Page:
Detection of rare variants in massively parallel sequencing data and base quality recalibration

Presented by: Mr Rick Tankard

Rick Tankard, who is a research assistant in the Bahlo Lab at WEHI, gave a seminar discussing the quality scores produced by the Illumina sequencing machines. He also discussed the analysis pipeline he has built, in conjunction with other members of the Bahlo lab, for the detection of rare variants in MPS experiments

The quality scores produced off the sequencer are meant to give an indication of the quality of the base-call (for SOLiD data the qualities measure the quality of the colour- or dinucleotide-call). Rick only spoke about Illumina HiSeq data but what follows is generally relevant regardless of the sequencing platform. The quality scores are Phred-encoded probabilities, e.g. a base quality of 30 corresponds to a 1/1000 chance that the base-call is incorrect. These quality scores are commonly used in the downstream analysis of aligned data, such as when calling variants. However it is well known that these quality scores frequently overestimate the quality of the base-calls.

Illumina quality scores decrease roughly exponentially (on the Phred scale) by base position so that the initial bases are generally much higher quality than the last bases of each read. Illumina recently re-jigged their base-quality algorithm to down-weight the first 10 or so nucleotides of every read in light of evidence that it was consistently over-estimating the quality of these positions. This has improved things somewhat, but there still seems to be a general overconfidence in the quality of the base-calls.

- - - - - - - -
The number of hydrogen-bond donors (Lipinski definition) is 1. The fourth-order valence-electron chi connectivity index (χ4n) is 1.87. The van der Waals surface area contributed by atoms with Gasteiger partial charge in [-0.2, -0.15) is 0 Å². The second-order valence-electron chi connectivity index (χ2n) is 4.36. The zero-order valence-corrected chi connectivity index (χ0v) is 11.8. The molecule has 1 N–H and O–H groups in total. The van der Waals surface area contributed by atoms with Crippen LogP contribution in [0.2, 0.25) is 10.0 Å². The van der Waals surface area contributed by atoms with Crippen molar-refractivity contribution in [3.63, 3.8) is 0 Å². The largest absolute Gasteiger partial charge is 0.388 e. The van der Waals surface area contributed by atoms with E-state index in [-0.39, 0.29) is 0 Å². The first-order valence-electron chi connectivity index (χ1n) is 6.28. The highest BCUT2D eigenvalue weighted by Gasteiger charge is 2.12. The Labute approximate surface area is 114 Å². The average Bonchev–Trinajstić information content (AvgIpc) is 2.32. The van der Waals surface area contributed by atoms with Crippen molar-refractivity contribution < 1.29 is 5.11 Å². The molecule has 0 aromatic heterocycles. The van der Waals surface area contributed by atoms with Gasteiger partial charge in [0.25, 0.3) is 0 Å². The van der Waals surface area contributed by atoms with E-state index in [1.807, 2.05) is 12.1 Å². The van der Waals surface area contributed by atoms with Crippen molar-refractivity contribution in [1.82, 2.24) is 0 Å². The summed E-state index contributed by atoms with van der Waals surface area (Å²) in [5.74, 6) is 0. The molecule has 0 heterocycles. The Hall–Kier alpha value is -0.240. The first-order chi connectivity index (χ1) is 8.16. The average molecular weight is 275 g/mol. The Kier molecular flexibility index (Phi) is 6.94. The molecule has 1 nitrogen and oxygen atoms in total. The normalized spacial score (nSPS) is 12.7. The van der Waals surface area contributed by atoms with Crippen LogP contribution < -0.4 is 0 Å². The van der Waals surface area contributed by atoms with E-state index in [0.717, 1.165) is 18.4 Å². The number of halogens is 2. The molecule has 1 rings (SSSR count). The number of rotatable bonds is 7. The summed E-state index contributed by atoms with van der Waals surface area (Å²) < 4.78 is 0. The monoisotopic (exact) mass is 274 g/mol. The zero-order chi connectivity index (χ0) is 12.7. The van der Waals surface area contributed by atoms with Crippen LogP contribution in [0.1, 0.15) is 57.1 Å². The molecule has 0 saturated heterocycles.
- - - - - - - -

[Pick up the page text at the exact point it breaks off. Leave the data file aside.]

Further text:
Roughly speaking, base-quality recalibration tries to adjust the sequencer-produced base qualities by comparing them to the observed mismatch frequencies in the aligned data. GATK and the Novoalign aligner both perform base-quality recalibration, though in slightly different ways and at different points in the analysis pipeline. GATK is more transparent in how it actually does the recalibration.

Rick also discussed aligning reads against an ambiguous reference genome. An ambiguous reference genome uses the IUPAC DNA codes at positions of known variation (such as SNPs) so that reads containing the non-reference allele at these sites are not unduly penalised. Novoalign is able to align against an ambiguous reference but I don’t believe many aligners are capable of this (e.g. BWA or Bowtie).

Rick studied a single sample to assess the effect of base-quality recalibration, using Novoalign and/or GATK, and the effect of aligning against an ambiguous reference (where possible) on the number of reads aligned and the number of variants called when using Novoalign or BWA. The overall conclusions were:

  • Use an ambiguous reference with Novoalign whenever possible
  • Use GATK recalibration with BWA
  • Avoid GATK recalibration when using the default options in Novoalign
  • Use the -o FULLNW option in Novoalign to prevent Novoalign artificially inflating the quality of bases at the 3’ end of reads
  • Don’t yet know if performing Novoalign quality-score recalibration followed by GATK quality score recalibration is a good idea

In the Bahlo lab we currently use Novoalign’s recalibration when aligning with Novoalign and GATK’s recalibration when aligning with BWA. Whilst the number of variants called by each of the “best” Novoalign and BWA analyses were similar in Rick’s study, I’d like to know which variants are unique to each analysis and why. Rick is pursuing this question.